In conversation with Bajowoo – 99%IS
A crowded sea-front pub in, for once, truly sunny Blackpool is the setting of our impromptu meet up with fashion designer Bajowoo. The pub is a sea of mohawks, leather and colourful dye, and the 99%IS founder is no different, though he’s given the spikes a rest this afternoon. Blackpool is playing host to Rebellion, one of the world’s most popular Punk festivals, as it does every year, and that is exactly what has brought Bajowoo to this English seaside town.
I’m going to see The Damned tonight. I’ve seen them three times.
He shows me the group on the schedule on his smartphone to clarify. I can tell he’s a fan. He’s sporting a tshirt with the punk group on, so I’d have expected no less. The shirt might be the only thing he’s wearing that he hasn’t customised, or subjected to a little ‘DIY‘, the term he prefers. He’s wearing a vintage Vanguard leather biker jacket, a jacket I later learn is one from his collection of hundreds, but he chose this one for a reason. Vanguard isn’t a Korean company, but this particular jacket was made in Korea, it feels like a piece of home to him. Don’t let the word vintage here fool you, this jacket isn’t pristine and untouched to maintain its value, it is DIYed to the max. Every stud was attached by hand, there are metal clips made from lighters he sourced from smoker friends (himself not a smoker), there’s hand stitching, screen printing; it’s an impressive jacket and you can see it has a story to tell. Bajowoo is a storyteller.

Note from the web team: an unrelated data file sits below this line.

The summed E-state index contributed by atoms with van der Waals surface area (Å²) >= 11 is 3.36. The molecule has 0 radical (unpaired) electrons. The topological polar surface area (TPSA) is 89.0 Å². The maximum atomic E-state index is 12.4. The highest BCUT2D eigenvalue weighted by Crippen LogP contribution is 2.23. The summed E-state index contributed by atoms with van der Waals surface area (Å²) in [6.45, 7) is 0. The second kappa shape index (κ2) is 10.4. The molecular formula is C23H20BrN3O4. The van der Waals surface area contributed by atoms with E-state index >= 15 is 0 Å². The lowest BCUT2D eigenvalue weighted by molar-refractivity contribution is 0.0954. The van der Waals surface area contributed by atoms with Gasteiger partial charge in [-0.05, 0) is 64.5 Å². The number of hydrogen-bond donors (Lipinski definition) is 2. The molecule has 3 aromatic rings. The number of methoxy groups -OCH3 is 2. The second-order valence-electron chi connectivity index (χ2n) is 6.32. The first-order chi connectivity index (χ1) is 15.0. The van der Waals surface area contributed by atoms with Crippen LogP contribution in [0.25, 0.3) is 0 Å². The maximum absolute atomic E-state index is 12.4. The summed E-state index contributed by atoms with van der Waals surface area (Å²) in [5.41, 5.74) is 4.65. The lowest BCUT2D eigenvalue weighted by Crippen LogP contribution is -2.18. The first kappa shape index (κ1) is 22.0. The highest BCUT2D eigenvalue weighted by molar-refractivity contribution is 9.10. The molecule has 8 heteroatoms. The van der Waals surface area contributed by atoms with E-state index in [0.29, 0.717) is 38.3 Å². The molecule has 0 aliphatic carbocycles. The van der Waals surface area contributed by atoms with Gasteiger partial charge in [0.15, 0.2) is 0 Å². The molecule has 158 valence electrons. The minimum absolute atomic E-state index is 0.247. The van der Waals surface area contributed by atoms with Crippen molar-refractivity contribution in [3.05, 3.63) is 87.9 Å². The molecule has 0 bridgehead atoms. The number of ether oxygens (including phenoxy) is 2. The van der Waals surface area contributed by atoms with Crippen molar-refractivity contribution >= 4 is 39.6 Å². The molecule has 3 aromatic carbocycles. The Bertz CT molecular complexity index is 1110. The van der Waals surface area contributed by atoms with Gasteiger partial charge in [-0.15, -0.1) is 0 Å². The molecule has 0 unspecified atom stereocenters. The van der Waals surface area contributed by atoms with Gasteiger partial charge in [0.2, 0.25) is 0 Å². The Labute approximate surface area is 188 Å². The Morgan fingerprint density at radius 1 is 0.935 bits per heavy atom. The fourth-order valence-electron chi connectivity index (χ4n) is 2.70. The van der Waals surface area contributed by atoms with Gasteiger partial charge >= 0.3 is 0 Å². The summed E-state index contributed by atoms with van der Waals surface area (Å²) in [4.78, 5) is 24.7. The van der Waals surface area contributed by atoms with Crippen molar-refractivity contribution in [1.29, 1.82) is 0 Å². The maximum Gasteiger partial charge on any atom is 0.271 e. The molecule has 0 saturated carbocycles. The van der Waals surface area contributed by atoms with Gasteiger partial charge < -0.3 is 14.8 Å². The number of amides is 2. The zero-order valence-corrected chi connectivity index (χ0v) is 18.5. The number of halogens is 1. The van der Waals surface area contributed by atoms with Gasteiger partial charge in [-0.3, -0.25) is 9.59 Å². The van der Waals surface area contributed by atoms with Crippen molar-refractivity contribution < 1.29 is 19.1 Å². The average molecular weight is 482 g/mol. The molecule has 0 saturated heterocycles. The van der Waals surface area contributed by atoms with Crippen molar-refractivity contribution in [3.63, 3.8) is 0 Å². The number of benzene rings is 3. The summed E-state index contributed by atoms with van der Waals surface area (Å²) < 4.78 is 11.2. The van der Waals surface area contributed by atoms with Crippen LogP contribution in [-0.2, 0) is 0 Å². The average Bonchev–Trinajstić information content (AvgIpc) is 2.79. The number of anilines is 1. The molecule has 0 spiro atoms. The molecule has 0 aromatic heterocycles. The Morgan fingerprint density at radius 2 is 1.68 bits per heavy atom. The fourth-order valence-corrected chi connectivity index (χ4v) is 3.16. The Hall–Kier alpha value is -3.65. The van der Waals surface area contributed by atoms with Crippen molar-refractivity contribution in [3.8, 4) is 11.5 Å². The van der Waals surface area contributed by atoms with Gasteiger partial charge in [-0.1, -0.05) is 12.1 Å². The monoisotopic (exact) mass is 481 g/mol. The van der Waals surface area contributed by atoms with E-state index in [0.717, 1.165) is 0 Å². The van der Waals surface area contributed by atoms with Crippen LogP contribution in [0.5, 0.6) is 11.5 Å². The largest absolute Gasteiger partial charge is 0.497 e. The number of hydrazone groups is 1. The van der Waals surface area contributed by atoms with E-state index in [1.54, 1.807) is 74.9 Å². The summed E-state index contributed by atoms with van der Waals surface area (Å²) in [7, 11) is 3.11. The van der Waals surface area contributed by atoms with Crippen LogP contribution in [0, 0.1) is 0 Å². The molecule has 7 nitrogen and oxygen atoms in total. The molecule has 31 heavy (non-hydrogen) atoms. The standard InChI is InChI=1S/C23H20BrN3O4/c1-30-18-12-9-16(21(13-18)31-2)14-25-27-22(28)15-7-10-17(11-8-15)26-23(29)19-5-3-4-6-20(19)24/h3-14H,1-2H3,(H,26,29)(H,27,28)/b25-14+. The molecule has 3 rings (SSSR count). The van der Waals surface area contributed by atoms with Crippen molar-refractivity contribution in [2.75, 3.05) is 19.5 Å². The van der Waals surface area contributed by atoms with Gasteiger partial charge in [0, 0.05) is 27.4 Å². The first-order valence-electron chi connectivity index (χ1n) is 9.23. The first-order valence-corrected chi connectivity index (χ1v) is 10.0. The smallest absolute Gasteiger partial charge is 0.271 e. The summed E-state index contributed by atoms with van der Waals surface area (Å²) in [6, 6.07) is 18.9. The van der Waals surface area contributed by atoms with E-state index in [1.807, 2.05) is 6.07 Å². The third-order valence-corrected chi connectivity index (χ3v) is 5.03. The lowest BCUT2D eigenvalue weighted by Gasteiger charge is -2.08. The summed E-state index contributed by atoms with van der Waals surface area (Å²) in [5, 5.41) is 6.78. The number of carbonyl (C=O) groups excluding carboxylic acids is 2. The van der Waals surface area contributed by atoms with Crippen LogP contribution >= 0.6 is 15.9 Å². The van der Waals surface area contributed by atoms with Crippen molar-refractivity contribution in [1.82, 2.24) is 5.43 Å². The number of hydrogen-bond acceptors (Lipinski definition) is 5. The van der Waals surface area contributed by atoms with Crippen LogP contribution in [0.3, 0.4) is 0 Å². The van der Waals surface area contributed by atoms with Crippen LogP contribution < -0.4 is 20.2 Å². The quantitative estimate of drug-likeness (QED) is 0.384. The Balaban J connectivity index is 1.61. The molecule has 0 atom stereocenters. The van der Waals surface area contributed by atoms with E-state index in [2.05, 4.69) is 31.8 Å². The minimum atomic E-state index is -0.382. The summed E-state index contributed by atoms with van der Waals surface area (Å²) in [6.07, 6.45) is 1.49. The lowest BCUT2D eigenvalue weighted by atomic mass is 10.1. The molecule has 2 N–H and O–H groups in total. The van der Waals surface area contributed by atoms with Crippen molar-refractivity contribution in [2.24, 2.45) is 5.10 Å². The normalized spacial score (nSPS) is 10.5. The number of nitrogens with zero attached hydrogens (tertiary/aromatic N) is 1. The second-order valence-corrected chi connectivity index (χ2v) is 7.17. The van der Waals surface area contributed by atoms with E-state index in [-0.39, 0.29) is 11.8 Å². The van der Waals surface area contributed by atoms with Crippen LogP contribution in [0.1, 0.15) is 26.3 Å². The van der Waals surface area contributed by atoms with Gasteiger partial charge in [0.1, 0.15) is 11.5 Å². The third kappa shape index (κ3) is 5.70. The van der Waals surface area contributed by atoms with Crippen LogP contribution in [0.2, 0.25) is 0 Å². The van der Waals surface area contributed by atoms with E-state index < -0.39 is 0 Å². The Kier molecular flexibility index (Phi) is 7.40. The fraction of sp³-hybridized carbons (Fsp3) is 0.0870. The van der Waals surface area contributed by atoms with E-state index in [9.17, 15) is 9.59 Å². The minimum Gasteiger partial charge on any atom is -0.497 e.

I was 11. I saw Crying Nut on the tv. From then, punk.
He’s trying to tell me how he became a punk and a fashion designer, I see it’s hard, it’s as hard as it is for me to answer his question to me about my own music loves and design ventures. So I understand his muddled answers in a way I probably still can’t truly express for anyone else. It’s a sense of belonging that captures you and motivates you, and from then it is just … you. He knows punk is old and outdated, he knows the subculture has become repetitive, so it is his aim or dream to at least change this and inject new life into punk for those directly around him. 99%IS as a brand is actually representative of that 1% minority, the punk collective, his punk family. To build up his brand Bajowoo spent months sofa surfing, in cities such as London and even slept on a park bench in Paris, often relying on the generosity of the punk community to build his foundations.
Punk is everywhere. Punk is family. Everyone else thinks it is 1% but as a punk it is your 99%. I am 99% from 1%